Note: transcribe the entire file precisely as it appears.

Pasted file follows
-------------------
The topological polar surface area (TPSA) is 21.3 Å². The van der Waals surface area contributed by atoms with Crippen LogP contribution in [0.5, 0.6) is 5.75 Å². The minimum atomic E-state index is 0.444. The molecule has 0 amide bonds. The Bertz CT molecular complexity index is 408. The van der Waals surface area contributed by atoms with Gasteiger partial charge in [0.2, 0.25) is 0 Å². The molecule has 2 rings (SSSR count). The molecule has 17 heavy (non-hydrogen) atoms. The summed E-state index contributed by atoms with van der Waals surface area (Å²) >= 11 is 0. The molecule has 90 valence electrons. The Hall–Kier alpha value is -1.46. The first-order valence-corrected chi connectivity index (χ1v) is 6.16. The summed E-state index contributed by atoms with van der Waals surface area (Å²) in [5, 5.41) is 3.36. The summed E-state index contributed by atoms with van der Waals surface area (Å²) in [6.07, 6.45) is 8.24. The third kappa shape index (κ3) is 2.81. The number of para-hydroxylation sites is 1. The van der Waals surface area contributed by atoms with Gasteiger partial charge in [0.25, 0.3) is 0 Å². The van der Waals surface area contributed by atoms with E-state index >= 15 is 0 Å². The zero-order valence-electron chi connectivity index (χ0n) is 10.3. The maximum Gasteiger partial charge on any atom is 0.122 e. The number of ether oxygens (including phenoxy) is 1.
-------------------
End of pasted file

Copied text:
The topological polar surface area (TPSA) is 21.3 Å². The van der Waals surface area contributed by atoms with Crippen LogP contribution in [0.5, 0.6) is 5.75 Å². The minimum atomic E-state index is 0.444. The molecule has 0 amide bonds. The Bertz CT molecular complexity index is 408. The van der Waals surface area contributed by atoms with Gasteiger partial charge in [0.2, 0.25) is 0 Å². The molecule has 2 rings (SSSR count). The molecule has 17 heavy (non-hydrogen) atoms. The summed E-state index contributed by atoms with van der Waals surface area (Å²) >= 11 is 0. The molecule has 90 valence electrons. The Hall–Kier alpha value is -1.46. The first-order valence-corrected chi connectivity index (χ1v) is 6.16. The summed E-state index contributed by atoms with van der Waals surface area (Å²) in [5, 5.41) is 3.36. The summed E-state index contributed by atoms with van der Waals surface area (Å²) in [6.07, 6.45) is 8.24. The third kappa shape index (κ3) is 2.81. The number of para-hydroxylation sites is 1. The van der Waals surface area contributed by atoms with Gasteiger partial charge in [0.25, 0.3) is 0 Å². The van der Waals surface area contributed by atoms with E-state index >= 15 is 0 Å². The zero-order valence-electron chi connectivity index (χ0n) is 10.3. The maximum Gasteiger partial charge on any atom is 0.122 e. The number of ether oxygens (including phenoxy) is 1.